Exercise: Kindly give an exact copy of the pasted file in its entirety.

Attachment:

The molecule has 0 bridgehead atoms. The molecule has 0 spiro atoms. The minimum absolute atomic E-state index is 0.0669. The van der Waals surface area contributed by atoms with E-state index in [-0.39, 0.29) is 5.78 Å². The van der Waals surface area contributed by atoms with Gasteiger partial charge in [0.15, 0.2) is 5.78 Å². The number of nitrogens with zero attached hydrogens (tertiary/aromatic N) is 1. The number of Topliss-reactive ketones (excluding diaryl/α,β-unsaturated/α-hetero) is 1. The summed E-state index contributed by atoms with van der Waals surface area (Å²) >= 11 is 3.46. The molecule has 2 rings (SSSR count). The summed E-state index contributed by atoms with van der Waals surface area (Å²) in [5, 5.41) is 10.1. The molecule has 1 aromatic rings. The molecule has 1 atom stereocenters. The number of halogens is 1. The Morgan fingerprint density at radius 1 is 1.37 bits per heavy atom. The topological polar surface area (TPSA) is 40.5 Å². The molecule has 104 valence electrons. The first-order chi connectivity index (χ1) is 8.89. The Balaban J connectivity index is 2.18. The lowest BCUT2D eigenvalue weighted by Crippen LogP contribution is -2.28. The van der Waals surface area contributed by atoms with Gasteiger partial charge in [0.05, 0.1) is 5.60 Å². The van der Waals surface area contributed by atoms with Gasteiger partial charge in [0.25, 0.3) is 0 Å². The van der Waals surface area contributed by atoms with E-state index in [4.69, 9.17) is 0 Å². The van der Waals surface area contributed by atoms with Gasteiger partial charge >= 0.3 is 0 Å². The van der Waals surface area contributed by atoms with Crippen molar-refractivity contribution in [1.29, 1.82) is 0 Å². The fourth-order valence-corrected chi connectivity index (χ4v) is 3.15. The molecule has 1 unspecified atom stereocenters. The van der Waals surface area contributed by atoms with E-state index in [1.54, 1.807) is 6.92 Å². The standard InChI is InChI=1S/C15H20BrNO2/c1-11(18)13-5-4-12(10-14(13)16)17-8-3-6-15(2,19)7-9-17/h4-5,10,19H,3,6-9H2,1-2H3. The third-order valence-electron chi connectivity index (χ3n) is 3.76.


The molecule has 0 bridgehead atoms. The molecule has 0 spiro atoms. The minimum absolute atomic E-state index is 0.0669. The van der Waals surface area contributed by atoms with E-state index in [-0.39, 0.29) is 5.78 Å². The van der Waals surface area contributed by atoms with Gasteiger partial charge in [0.15, 0.2) is 5.78 Å². The number of nitrogens with zero attached hydrogens (tertiary/aromatic N) is 1. The number of Topliss-reactive ketones (excluding diaryl/α,β-unsaturated/α-hetero) is 1. The summed E-state index contributed by atoms with van der Waals surface area (Å²) >= 11 is 3.46. The molecule has 2 rings (SSSR count). The summed E-state index contributed by atoms with van der Waals surface area (Å²) in [5, 5.41) is 10.1. The molecule has 1 aromatic rings. The molecule has 1 atom stereocenters. The number of halogens is 1. The Morgan fingerprint density at radius 1 is 1.37 bits per heavy atom. The topological polar surface area (TPSA) is 40.5 Å². The molecule has 104 valence electrons. The first-order chi connectivity index (χ1) is 8.89. The Balaban J connectivity index is 2.18. The lowest BCUT2D eigenvalue weighted by Crippen LogP contribution is -2.28. The van der Waals surface area contributed by atoms with Gasteiger partial charge in [0.05, 0.1) is 5.60 Å². The van der Waals surface area contributed by atoms with Gasteiger partial charge in [0.25, 0.3) is 0 Å². The van der Waals surface area contributed by atoms with E-state index in [4.69, 9.17) is 0 Å². The van der Waals surface area contributed by atoms with Gasteiger partial charge >= 0.3 is 0 Å². The van der Waals surface area contributed by atoms with Crippen molar-refractivity contribution in [1.29, 1.82) is 0 Å². The fourth-order valence-corrected chi connectivity index (χ4v) is 3.15. The molecule has 1 unspecified atom stereocenters. The van der Waals surface area contributed by atoms with E-state index in [1.54, 1.807) is 6.92 Å². The standard InChI is InChI=1S/C15H20BrNO2/c1-11(18)13-5-4-12(10-14(13)16)17-8-3-6-15(2,19)7-9-17/h4-5,10,19H,3,6-9H2,1-2H3. The third-order valence-electron chi connectivity index (χ3n) is 3.76.